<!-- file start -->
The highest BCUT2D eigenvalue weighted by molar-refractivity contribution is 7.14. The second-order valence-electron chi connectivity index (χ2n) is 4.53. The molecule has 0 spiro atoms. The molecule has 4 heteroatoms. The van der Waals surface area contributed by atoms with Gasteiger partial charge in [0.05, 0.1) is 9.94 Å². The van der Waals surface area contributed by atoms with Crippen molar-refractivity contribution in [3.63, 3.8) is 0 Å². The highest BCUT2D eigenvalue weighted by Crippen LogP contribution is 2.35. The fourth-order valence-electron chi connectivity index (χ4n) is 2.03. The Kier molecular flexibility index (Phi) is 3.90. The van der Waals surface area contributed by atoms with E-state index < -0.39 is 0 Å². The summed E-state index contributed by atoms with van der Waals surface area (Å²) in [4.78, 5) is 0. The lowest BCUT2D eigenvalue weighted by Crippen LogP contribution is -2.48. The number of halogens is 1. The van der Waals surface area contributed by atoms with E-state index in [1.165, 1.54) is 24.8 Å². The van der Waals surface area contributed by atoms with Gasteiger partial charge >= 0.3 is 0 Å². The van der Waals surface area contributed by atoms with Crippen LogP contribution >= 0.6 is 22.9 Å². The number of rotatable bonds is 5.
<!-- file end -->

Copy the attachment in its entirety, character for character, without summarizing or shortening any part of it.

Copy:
The highest BCUT2D eigenvalue weighted by molar-refractivity contribution is 7.14. The second-order valence-electron chi connectivity index (χ2n) is 4.53. The molecule has 0 spiro atoms. The molecule has 4 heteroatoms. The van der Waals surface area contributed by atoms with Gasteiger partial charge in [0.05, 0.1) is 9.94 Å². The van der Waals surface area contributed by atoms with Crippen molar-refractivity contribution in [3.63, 3.8) is 0 Å². The highest BCUT2D eigenvalue weighted by Crippen LogP contribution is 2.35. The fourth-order valence-electron chi connectivity index (χ4n) is 2.03. The Kier molecular flexibility index (Phi) is 3.90. The van der Waals surface area contributed by atoms with E-state index < -0.39 is 0 Å². The summed E-state index contributed by atoms with van der Waals surface area (Å²) in [4.78, 5) is 0. The lowest BCUT2D eigenvalue weighted by Crippen LogP contribution is -2.48. The number of halogens is 1. The van der Waals surface area contributed by atoms with E-state index in [1.165, 1.54) is 24.8 Å². The van der Waals surface area contributed by atoms with Gasteiger partial charge >= 0.3 is 0 Å². The van der Waals surface area contributed by atoms with Crippen LogP contribution >= 0.6 is 22.9 Å². The number of rotatable bonds is 5.